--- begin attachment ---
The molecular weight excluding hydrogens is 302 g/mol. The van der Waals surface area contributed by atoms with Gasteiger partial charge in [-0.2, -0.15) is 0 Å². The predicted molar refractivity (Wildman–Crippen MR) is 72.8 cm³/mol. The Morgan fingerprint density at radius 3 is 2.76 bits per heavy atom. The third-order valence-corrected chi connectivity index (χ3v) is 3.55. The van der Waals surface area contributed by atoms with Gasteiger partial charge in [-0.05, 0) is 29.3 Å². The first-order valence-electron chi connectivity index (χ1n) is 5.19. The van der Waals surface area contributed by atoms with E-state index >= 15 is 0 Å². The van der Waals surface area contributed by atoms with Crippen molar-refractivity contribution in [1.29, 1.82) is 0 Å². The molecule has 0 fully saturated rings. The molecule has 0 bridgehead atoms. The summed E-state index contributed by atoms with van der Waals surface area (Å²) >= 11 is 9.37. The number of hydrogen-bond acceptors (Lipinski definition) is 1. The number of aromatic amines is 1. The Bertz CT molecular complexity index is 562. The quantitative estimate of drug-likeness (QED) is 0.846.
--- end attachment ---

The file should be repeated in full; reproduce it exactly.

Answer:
The molecular weight excluding hydrogens is 302 g/mol. The van der Waals surface area contributed by atoms with Gasteiger partial charge in [-0.2, -0.15) is 0 Å². The predicted molar refractivity (Wildman–Crippen MR) is 72.8 cm³/mol. The Morgan fingerprint density at radius 3 is 2.76 bits per heavy atom. The third-order valence-corrected chi connectivity index (χ3v) is 3.55. The van der Waals surface area contributed by atoms with Gasteiger partial charge in [-0.05, 0) is 29.3 Å². The first-order valence-electron chi connectivity index (χ1n) is 5.19. The van der Waals surface area contributed by atoms with E-state index >= 15 is 0 Å². The van der Waals surface area contributed by atoms with Crippen molar-refractivity contribution in [1.29, 1.82) is 0 Å². The molecule has 0 fully saturated rings. The molecule has 0 bridgehead atoms. The summed E-state index contributed by atoms with van der Waals surface area (Å²) >= 11 is 9.37. The number of hydrogen-bond acceptors (Lipinski definition) is 1. The number of aromatic amines is 1. The Bertz CT molecular complexity index is 562. The quantitative estimate of drug-likeness (QED) is 0.846.